I was a student of indoor cycling for years. A little more than a year ago I was certified to teach and have been teaching regularly since February/March.
I joined a gym in June 2007 and have been a regular since.
When I joined Weight Watchers in October 2006 it was advised that exercise didn’t start immediately. First reduce the food portions, make healthier and more filling choices, drink more water, etc.
I can’t remember how long it was recommended that you first work on losing weight with food and then introduce exercise.
I know I took that advisement for longer than was given.
I started exercising in the mini-gym at work in March 2007. And eventually I joined a gym in June 2007. I quickly figured out that classes were better for me to keep me motivated and help me exercise harder and better than on my own.
As a teacher of yoga and cycling in gyms and at a studio I have joked with my students about New Year’s Resolutioners. There may be someone on your bike, in your yoga spot or in your spot at any other class you may take.
I’ve told my students to smile, wave and maybe make new friends with this person. Maybe they will only be around a few months. Maybe they are here for years. But we should make them feel welcome and embrace this change.
I’ve never really been into New Year’s Resolutions … because, at least for me, they don’t work.
And I believe regular exercise, eating healthy, drinking enough water is a lifestyle choice. Every day I have to make the decision to have healthy meals, drink my daily water intake, reduce my alcohol and junk food, practice yoga (at home and occasionally taking a class). Since I teach indoor cycling five times a week that exercise choice is basically made for me–but really, it’s still a choice.
I had my normal numbers in my cycle class this morning. Though many regulars weren’t there and a lot of new faces were. I think those who had the day off from work were in class.
I wasn’t sure if my numbers would be low today as many would likely be sleeping in or if the New Year’s Resolutioners would already be flocking the gym.
I don’t think the Resolutioners were flocking quite yet. The gym was pretty quiet.
So when do those who decide to add exercise into their resolution actually add it? Day 1? The weekend after New Year’s Day? The Monday after New Year’s Day?
From a fitness coach on Quroa, the second week of January (at the gym) is almost always the busiest of the year.
From an article titled, Is the new year the best time to sign up for a gym membership?, Tim Keightley, executive vice president of operations for fitness chain Gold’s Gym, said the two best bargain times for a consumer to make a decision to join a fitness club are the summer and the new year.
One day when I was at the gym over the summer I overheard some of the staff talking about how “today and tomorrow” are the biggest days for people to cancel their memberships. It was July 30.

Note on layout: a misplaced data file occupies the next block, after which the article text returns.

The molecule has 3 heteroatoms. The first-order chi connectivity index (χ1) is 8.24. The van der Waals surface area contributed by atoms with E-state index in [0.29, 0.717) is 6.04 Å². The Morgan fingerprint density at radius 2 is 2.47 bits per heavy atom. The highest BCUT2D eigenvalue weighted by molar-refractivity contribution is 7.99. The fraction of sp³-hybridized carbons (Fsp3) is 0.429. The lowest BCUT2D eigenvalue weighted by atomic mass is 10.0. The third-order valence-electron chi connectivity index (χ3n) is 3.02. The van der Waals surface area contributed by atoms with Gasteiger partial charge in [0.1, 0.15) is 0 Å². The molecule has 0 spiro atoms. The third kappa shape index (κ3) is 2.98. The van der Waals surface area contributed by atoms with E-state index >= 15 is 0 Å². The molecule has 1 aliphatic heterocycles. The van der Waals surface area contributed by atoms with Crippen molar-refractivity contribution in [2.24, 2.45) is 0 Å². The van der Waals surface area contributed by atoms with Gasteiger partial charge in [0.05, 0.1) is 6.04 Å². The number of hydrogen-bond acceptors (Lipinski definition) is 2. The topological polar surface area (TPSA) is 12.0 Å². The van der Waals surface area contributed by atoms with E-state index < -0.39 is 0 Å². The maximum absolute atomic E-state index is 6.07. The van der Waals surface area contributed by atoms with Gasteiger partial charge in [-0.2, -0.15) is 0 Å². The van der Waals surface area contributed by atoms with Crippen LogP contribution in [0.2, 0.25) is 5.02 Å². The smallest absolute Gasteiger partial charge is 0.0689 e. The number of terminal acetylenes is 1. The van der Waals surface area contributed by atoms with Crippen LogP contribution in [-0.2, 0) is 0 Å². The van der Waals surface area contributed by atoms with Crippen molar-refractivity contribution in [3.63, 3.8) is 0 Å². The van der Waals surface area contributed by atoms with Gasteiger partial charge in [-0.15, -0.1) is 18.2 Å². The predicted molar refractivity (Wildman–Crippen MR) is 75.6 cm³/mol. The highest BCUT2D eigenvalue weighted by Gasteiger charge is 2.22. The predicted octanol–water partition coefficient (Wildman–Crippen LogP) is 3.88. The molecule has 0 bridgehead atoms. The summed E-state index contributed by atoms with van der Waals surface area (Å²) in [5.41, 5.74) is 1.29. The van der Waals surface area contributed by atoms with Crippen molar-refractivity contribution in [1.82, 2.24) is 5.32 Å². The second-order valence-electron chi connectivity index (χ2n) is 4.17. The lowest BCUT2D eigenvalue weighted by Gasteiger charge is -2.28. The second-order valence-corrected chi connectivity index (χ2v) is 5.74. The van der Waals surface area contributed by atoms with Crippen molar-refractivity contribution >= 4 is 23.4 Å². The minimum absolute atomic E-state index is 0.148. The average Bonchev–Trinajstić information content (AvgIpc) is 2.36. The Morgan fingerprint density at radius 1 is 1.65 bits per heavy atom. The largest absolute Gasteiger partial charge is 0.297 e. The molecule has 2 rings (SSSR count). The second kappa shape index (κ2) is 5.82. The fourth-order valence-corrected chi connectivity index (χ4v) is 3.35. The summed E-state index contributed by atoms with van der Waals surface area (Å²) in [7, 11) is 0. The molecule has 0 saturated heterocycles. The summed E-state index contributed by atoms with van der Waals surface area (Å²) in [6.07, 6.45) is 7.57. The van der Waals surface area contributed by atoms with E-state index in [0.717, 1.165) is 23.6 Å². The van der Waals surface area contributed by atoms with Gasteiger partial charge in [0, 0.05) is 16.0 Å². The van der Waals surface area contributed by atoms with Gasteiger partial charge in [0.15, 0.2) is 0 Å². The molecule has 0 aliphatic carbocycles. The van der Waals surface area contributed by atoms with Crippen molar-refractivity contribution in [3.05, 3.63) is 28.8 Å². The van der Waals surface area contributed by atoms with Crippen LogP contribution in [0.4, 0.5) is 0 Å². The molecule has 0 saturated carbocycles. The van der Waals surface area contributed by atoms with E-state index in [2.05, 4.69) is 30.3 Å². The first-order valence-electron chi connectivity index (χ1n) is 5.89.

I’ve searched the World Wide Web to see if I can find anything to back this up. I can’t find anything specific.
From an article, Why your New Year’s Resolutions don’t work, 50 percent of all new health club members quit within the first six months of signing up according to the International Health, Racquet & Sports Club Association. By March new member attendance has diminished “considerably.”
Gym statistics: members, equipment and cancellations says these are the top three reasons people cancel their gym memberships:
- It’s too expensive.
- They could exercise somewhere else for free.
- They weren’t using their membership.
Here’s my advice for joining a gym, yoga studio, etc.:
- If you want to join the gym or a yoga studio (or barre, pilates studio, etc.) in January then you should.
- If you know you don’t have time to really get to the gym until February or March, wait to sign up then.
- Make sure to set up realistic expectations.
- Make sure the membership price fits in your budget.
- Review your own fitness goals.
- Check the class schedule and/or check out the gym equipment and see if your needs will be met.
- Check with work and see if your company has a wellness program. You may get all or part of your membership paid.
- Many times a membership is cheaper if you sign up for a full year in advance. (One year I signed up for a membership. If I paid for two years upfront the third was free. It was a good deal if I actually went to the gym regularly. But I really didn’t at the time.) Sign up for what you think is reasonable for you. Month-to-month or class pass might be the best option for you.
- Don’t feel pressured to include a personal trainer or private sessions if that’s not something you really want or can afford.
- If you sign up and you aren’t getting your money’s worth then cancel the membership. You can always rejoin when you are ready. (When you sign up for a membership make sure to read the fine print on canceling the membership.)
Happy New Year! Happy exercise! Happy yogaing! Happy hydrating! Happy moderation! Happy whatever you decide this year should be for you!